The new issue of *Journal of Affective Disorders* (vol 110, #3) includes
an article: “A meta-analysis of psychotherapy and medication in unipolar
depression and dysthymia.”

Zac Imel, Melanie Malterer, Kevin McKay, and Bruce Wampold are the authors.

Conclusions: Our results indicated that both psychotherapy and
medication are viable treatments for unipolar depression and that
psychotherapy may offer a prophylactic effect not provided by
medication. However, our analyses diverged from previous findings in
that effects were not consistent and medication was significantly more
efficacious than psychotherapy in the treatment of dysthymia.

Here’s the abstract:

[begin abstract]

Background: There remains considerable disagreement regarding the
relative efficacy of psychotherapy and medication across types of depression.

Method: We used random effects meta-analysis to examine the relative
efficacy of psychotherapy vis-à-vis medication at posttreatment and
follow-up. We also estimated the relative efficacy of continued
medication versus discontinued psychotherapy. As twenty-eight studies
(39 effects, n = 3381) met inclusion criteria, we were able to conduct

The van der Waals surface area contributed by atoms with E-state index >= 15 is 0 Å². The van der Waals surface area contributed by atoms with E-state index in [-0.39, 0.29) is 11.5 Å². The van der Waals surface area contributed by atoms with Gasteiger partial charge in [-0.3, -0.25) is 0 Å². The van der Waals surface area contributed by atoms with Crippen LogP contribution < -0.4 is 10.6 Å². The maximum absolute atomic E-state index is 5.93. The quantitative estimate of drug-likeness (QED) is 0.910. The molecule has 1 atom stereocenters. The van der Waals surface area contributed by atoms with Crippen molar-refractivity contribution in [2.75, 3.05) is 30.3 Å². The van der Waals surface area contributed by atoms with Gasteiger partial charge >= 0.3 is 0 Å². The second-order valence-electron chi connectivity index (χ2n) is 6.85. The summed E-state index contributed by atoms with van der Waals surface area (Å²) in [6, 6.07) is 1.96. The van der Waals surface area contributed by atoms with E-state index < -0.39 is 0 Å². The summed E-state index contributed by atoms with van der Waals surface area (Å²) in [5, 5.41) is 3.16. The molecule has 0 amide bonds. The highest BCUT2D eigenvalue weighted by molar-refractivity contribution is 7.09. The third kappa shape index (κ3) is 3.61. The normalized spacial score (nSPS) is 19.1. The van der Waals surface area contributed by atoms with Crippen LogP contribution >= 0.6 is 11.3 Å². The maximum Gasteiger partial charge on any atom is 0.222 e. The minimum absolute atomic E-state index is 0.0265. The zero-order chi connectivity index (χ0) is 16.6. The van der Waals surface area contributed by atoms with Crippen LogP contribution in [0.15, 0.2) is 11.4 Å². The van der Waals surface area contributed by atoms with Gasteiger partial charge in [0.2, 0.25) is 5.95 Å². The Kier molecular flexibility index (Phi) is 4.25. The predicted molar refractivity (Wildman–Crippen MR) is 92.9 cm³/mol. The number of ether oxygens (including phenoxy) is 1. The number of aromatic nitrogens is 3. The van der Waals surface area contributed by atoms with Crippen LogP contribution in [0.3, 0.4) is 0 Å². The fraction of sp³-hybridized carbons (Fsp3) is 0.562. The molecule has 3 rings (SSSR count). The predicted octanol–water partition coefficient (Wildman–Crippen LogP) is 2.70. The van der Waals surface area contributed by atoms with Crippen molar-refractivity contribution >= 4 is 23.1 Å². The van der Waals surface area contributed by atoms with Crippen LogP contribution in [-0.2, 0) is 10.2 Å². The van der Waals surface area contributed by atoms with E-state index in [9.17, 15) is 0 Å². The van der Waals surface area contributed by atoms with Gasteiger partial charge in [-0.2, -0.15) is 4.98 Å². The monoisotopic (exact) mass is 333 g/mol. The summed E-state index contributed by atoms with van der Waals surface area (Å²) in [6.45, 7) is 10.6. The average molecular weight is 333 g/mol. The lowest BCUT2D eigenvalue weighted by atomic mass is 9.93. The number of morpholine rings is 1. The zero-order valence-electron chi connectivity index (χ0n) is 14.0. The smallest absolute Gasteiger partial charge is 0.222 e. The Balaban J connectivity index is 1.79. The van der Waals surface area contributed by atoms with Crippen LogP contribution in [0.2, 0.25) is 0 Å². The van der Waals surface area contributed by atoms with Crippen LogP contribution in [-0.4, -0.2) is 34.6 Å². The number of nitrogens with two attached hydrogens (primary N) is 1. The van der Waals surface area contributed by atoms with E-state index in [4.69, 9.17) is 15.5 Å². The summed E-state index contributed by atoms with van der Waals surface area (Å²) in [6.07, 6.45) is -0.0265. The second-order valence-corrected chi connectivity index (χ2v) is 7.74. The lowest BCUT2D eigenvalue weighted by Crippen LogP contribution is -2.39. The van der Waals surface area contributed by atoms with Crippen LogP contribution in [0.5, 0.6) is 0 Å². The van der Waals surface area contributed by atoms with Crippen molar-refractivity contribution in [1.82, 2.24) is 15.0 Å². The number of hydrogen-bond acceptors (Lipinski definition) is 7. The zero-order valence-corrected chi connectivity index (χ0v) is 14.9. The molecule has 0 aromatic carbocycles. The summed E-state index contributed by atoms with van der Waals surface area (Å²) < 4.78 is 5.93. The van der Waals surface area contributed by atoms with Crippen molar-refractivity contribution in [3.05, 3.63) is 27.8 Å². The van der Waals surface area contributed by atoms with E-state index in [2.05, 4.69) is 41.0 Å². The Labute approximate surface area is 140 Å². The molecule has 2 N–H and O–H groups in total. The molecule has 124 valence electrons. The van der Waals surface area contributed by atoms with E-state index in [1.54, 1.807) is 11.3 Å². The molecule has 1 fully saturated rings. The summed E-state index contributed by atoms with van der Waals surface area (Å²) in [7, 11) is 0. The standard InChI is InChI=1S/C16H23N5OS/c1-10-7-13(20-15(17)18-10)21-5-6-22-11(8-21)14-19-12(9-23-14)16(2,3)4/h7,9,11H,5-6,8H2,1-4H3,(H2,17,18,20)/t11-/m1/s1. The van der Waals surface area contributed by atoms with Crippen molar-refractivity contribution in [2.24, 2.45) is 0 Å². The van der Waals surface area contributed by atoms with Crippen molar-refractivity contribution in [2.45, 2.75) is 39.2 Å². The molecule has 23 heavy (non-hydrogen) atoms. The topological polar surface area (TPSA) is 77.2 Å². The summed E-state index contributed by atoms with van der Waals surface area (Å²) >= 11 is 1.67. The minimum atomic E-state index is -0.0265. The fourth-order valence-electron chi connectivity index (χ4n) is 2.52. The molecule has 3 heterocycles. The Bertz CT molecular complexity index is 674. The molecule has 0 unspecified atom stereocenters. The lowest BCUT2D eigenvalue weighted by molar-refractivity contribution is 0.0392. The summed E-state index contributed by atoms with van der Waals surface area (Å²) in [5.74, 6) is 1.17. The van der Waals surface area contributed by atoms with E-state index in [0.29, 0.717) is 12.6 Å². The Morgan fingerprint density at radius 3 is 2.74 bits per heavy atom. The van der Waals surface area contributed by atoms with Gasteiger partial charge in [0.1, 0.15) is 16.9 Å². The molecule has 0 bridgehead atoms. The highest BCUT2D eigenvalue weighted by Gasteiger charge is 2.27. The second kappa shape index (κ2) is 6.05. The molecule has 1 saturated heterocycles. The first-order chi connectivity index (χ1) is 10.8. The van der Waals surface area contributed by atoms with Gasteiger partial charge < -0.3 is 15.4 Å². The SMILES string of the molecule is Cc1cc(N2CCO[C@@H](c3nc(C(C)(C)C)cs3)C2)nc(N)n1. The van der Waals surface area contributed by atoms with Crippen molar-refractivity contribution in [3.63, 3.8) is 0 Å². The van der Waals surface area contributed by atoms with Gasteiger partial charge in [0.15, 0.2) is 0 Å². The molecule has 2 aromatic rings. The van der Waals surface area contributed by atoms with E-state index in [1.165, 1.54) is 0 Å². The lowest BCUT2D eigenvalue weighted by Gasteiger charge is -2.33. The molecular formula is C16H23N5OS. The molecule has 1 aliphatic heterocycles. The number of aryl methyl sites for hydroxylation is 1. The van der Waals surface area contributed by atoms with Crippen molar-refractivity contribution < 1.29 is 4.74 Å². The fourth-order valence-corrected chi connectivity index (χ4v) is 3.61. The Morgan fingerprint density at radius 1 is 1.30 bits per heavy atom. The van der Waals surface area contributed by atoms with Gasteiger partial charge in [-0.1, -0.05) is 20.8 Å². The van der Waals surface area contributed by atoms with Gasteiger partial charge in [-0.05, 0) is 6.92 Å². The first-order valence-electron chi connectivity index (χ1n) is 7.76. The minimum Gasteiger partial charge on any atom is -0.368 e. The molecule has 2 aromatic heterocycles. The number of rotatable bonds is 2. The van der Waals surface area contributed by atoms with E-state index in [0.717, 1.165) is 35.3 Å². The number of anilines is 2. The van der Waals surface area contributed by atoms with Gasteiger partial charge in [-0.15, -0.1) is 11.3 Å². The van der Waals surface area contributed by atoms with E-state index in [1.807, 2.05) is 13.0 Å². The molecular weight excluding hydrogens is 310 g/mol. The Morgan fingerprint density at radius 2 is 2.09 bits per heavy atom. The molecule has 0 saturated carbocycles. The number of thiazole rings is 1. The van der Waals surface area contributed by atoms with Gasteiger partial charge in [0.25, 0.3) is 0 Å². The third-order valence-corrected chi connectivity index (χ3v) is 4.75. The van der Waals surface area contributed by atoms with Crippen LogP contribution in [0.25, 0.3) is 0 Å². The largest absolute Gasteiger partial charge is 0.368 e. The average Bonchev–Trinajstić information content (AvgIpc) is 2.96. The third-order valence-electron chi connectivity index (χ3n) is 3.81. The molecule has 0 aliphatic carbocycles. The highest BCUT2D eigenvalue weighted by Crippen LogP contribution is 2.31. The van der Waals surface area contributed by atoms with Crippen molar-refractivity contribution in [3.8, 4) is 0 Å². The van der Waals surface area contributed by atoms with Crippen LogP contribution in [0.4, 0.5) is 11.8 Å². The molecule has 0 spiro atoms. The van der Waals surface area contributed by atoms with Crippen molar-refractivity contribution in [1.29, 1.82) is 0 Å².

an adequately powered test of between study heterogeneity and examine if
the type of depression influenced relative efficacy.

Results: Psychotherapy and medication were not significantly different
at post-treatment, however effect sizes were not consistent. Although
there was no association between severity and relative efficacy, a small
but significant advantage for medications in the treatment of dysthymia
did emerge. However, psychotherapy showed a significant advantage over
medication at follow-up and this advantage was positively associated
with length of follow-up. Moreover, discontinued acute phase
psychotherapy did not differ from continued medication at follow-up.

Limitations: Limitations included relatively fewer studies of severe and
chronic depression, as well as dysthymia. In addition, only a minority
of studies reported follow-up data.